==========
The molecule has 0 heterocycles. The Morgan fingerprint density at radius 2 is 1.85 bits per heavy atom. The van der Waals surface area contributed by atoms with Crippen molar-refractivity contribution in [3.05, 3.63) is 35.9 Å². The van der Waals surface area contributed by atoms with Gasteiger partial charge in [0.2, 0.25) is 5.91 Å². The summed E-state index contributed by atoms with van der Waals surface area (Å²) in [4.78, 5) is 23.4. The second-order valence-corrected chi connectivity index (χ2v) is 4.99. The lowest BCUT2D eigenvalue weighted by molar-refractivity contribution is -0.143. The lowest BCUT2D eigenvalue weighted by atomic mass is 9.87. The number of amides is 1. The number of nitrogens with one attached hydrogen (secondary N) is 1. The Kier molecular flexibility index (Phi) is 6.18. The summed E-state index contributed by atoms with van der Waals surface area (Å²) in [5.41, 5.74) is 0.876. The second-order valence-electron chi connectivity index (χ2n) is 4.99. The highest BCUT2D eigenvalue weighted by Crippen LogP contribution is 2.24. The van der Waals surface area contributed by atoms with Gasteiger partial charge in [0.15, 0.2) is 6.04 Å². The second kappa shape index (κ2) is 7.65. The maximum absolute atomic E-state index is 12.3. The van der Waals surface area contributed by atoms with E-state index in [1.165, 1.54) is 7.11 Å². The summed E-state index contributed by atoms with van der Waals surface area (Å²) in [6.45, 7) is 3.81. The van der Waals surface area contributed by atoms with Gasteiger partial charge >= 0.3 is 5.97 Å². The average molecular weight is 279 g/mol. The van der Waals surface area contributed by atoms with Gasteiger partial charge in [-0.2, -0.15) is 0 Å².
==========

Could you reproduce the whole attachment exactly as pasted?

The molecule has 0 heterocycles. The Morgan fingerprint density at radius 2 is 1.85 bits per heavy atom. The van der Waals surface area contributed by atoms with Crippen molar-refractivity contribution in [3.05, 3.63) is 35.9 Å². The van der Waals surface area contributed by atoms with Gasteiger partial charge in [0.2, 0.25) is 5.91 Å². The summed E-state index contributed by atoms with van der Waals surface area (Å²) in [4.78, 5) is 23.4. The second-order valence-corrected chi connectivity index (χ2v) is 4.99. The lowest BCUT2D eigenvalue weighted by molar-refractivity contribution is -0.143. The lowest BCUT2D eigenvalue weighted by atomic mass is 9.87. The number of amides is 1. The number of nitrogens with one attached hydrogen (secondary N) is 1. The Kier molecular flexibility index (Phi) is 6.18. The summed E-state index contributed by atoms with van der Waals surface area (Å²) in [5.41, 5.74) is 0.876. The second-order valence-electron chi connectivity index (χ2n) is 4.99. The highest BCUT2D eigenvalue weighted by Crippen LogP contribution is 2.24. The van der Waals surface area contributed by atoms with Gasteiger partial charge in [0.15, 0.2) is 6.04 Å². The second kappa shape index (κ2) is 7.65. The maximum absolute atomic E-state index is 12.3. The van der Waals surface area contributed by atoms with E-state index in [1.165, 1.54) is 7.11 Å². The summed E-state index contributed by atoms with van der Waals surface area (Å²) in [6.45, 7) is 3.81. The van der Waals surface area contributed by atoms with Gasteiger partial charge >= 0.3 is 5.97 Å². The average molecular weight is 279 g/mol. The van der Waals surface area contributed by atoms with Gasteiger partial charge in [-0.2, -0.15) is 0 Å².